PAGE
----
January 26, 2012

Character

I recently watched a PBS docudrama, God on Trial. In the film, a group of Jews are held at Auschwitz during the Nazi reign. Experiencing genocide at the hands of the Nazis moves many of them to question their religious belief that they are the chosen people of God. Consequently, they decide to put God on trial.

I rented the movie because I hoped that it would contain some strong debates on theology, both for and against. I was not disappointed. There was one particular section of the movie that I found most intriguing, which I will present here for the reader's consideration. It explores several parts of the Old Testament that are not typically discussed in Gospel Doctrine classes. Perhaps this will shed more light on the reasons I have such a difficult time believing the Old Testament is in any way literal or reflective of how a real god, as envisioned by the LDS church (among others) would behave. See this previous post for an example more specific to LDS doctrine. The opinions expressed in this scene do not necessarily reflect my own. Please see my comments below the scene.

The setting is that several male Jews are gathered in a dark, cold room with dirt floors, discussing what they are to interpret from their experiences as they relate to God. A rabbi who has been silent so far begins to speak (the transcript was provided from this site; or you can watch the scene here):

Rabbi Akiba: Who led us out of Egypt?

Judge: God led us out of Egypt.

Rabbi: I have a question; Why were we in Egypt to start with?

Judge: There was a famine, so we took shelter.

Rabbi: Who sent the famine?

Judge: Well, we don't know much about the famine...

Rabbi: God sent the famine. So God sent us to Egypt and God took us out of Egypt.

Judge: And later He sent us out of Babylon in order that we might...

Rabbi: And when He brought us out of Egypt, how did He do it? By words, vision, miracle?

Judge: Moses asked Pharaoh...

Rabbi: And when Pharaoh said no?

Inmate: The plagues.

Rabbi: First Moses turned the Egyptians' water to blood (Exodus 7: 17-21). Then God sent the plague of frogs (Exodus 8: 1-7); next a plague of mosquitoes (Exodus 8: 16-18); then a plague of flies (Exodus 8: 21-24). Then he slew their livestock (Exodus 9: 1-6). Next a plague of boils (Exodus 9: 9-11). Next came the hail (Exodus 9: 18-25), which battered down the crops and even the trees and structures everywhere, except in Goshen where the Israelites lived.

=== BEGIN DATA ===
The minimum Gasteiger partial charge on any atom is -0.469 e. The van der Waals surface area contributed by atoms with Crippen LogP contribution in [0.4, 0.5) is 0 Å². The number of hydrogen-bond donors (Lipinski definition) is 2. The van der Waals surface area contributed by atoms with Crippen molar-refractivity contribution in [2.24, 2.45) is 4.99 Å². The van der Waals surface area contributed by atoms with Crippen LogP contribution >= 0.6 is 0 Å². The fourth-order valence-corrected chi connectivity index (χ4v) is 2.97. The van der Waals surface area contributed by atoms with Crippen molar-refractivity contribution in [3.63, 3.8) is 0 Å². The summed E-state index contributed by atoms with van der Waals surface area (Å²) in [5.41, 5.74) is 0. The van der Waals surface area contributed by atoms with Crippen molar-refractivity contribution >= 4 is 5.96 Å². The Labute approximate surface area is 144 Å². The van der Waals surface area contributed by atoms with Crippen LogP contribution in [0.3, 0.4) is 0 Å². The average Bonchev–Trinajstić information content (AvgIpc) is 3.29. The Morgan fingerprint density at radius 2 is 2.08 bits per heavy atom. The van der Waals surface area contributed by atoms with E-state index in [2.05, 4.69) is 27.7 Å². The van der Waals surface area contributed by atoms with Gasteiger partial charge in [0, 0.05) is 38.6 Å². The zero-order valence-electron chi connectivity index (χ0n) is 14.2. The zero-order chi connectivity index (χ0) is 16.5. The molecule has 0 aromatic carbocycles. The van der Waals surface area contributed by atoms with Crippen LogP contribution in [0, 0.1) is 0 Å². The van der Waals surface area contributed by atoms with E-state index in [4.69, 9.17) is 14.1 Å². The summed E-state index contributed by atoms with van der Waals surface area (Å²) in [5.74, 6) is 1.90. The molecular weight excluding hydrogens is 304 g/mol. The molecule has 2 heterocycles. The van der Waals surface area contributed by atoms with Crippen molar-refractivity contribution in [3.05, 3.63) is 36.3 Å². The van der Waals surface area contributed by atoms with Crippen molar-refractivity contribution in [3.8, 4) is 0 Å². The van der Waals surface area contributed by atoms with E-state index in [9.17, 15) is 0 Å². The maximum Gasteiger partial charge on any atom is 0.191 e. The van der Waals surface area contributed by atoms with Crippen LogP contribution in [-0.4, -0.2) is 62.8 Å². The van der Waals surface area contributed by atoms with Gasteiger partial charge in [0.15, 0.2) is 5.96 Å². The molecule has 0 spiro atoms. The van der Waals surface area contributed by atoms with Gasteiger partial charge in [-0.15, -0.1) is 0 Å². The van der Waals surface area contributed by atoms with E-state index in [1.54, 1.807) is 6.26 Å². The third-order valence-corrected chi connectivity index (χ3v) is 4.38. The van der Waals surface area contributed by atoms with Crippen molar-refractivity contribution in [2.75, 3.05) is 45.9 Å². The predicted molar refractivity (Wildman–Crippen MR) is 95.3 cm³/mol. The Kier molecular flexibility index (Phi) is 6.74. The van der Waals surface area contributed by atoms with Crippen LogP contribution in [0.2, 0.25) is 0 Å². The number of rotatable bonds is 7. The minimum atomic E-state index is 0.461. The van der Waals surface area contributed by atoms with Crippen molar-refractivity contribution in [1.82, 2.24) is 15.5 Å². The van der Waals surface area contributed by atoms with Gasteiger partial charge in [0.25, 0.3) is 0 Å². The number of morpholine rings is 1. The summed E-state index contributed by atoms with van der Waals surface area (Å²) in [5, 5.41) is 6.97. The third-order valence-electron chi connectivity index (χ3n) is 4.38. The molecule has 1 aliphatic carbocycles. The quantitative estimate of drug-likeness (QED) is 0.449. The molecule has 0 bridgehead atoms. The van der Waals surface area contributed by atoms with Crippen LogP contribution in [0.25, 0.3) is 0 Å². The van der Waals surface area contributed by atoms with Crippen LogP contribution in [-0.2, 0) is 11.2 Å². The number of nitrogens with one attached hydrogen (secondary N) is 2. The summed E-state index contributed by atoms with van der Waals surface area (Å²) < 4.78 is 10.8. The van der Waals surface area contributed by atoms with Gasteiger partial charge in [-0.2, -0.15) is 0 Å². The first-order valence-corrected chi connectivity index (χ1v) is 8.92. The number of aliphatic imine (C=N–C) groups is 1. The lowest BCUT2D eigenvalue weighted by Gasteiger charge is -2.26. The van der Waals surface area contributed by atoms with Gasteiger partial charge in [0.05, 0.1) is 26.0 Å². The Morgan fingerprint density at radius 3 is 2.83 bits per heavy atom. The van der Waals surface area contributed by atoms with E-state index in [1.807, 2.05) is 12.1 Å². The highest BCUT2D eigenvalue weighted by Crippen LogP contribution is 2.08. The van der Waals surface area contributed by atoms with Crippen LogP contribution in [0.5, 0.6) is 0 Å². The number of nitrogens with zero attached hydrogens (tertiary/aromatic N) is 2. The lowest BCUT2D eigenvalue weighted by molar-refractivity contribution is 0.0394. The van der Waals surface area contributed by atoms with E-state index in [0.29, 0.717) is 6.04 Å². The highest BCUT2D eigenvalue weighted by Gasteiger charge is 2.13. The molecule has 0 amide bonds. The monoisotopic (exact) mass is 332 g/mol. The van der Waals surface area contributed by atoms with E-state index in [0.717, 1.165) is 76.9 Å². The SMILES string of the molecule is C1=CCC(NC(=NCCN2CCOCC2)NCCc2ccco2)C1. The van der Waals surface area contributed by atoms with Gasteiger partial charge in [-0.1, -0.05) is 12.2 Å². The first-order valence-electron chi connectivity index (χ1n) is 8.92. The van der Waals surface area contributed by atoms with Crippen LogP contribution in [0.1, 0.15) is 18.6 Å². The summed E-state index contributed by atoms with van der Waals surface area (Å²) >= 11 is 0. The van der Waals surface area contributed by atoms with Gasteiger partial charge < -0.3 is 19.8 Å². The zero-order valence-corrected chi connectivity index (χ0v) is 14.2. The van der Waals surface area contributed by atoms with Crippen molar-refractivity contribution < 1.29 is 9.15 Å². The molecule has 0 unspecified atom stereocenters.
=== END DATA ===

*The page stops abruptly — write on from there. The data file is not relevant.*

Judge: But still Pharaoh did not agree.

Rabbi: And so a plague of locusts (Exodus 10: 12-15). And then the days of darkness (Exodus 10: 21-23). And finally what?

Judge: God slew the firstborn of Egypt and led us out of Egypt.

Rabbi: He struck down the firstborn: from the firstborn and heir of Pharaoh to the firstborn of the slave at the mill. He slew them all (Exodus 12: 29-30). Did He slay Pharaoh?

Judge: No, I don't think so. It was later.

Rabbi: It was Pharaoh that said no, but God let him live. And slew his children instead. All the children. And then the people made their escape taking with them the gold and silver and jewelry and garments of the Egyptians (Exodus 12: 35). And then God drowned the soldiers who pursued them (Exodus 14:26-28). He did not close the waters up so that the soldier could not follow. He waited until they were following and then He closed the waters. And then what?

Judge: And then the desert and ultimately the Promised Land.

Rabbi: No. The Promised Land was empty and a new place, uncultivated.

Judge: No. There were...

Rabbi: When the Lord thy God shall bring you into the Promised Land you shall cast out many nations before you, nations much greater and mightier than you are. You shall smite them and utterly destroy them. Make no covenant with them and show no mercy to them (Deuteronomy 7: 2).


Inmate: It shows us His favor. We are His people.

Rabbi: And he gave us a king in Saul. Now when the people of Amalek fought Saul's people, what did the Lord God command? I'll ask the scholar.

Scholar: Crush Amalek and put him under the curse of destruction.

Rabbi: Was Saul to show any mercy to spare anyone?

Scholar: Do not spare...

Rabbi: Do not spare him, but kill. Kill man, woman, babe and suckling, ox and sheep, cattle and donkey (1 Samuel 15: 3). So Saul set out to do this and on the way he met some Kenites (1 Samuel 15: 6). Now these were not Amalek's people, he had no quarrel with them. He urged them to flee. And the Lord our God, was He pleased by the mercy of Saul: by the justice of Saul?

Scholar: No. No he wasn't.

Rabbi: And when Saul decided not to slaughter all the livestock and to take it to feed his people (1 Samuel 15: 9-26), was God pleased with his prudence, his charity?

Scholar: No.

Rabbi: No, He was not. He said, you have rejected the word of Adonai, therefore He has rejected you as king (1 Samuel 15: 23). And then to please the Lord our God, Samuel brought forth the king Agar and hacked him to pieces before the Lord at Gilgar (1 Samuel 15: 32-33). After Saul, there came David who took Bathsheba, the wife of Uriah the Hittite, to himself (2 Samuel 11: 2-4). After arranging to have Uriah killed (2 Samuel 11: 14-15) against the wishes of God, did God strike David for this?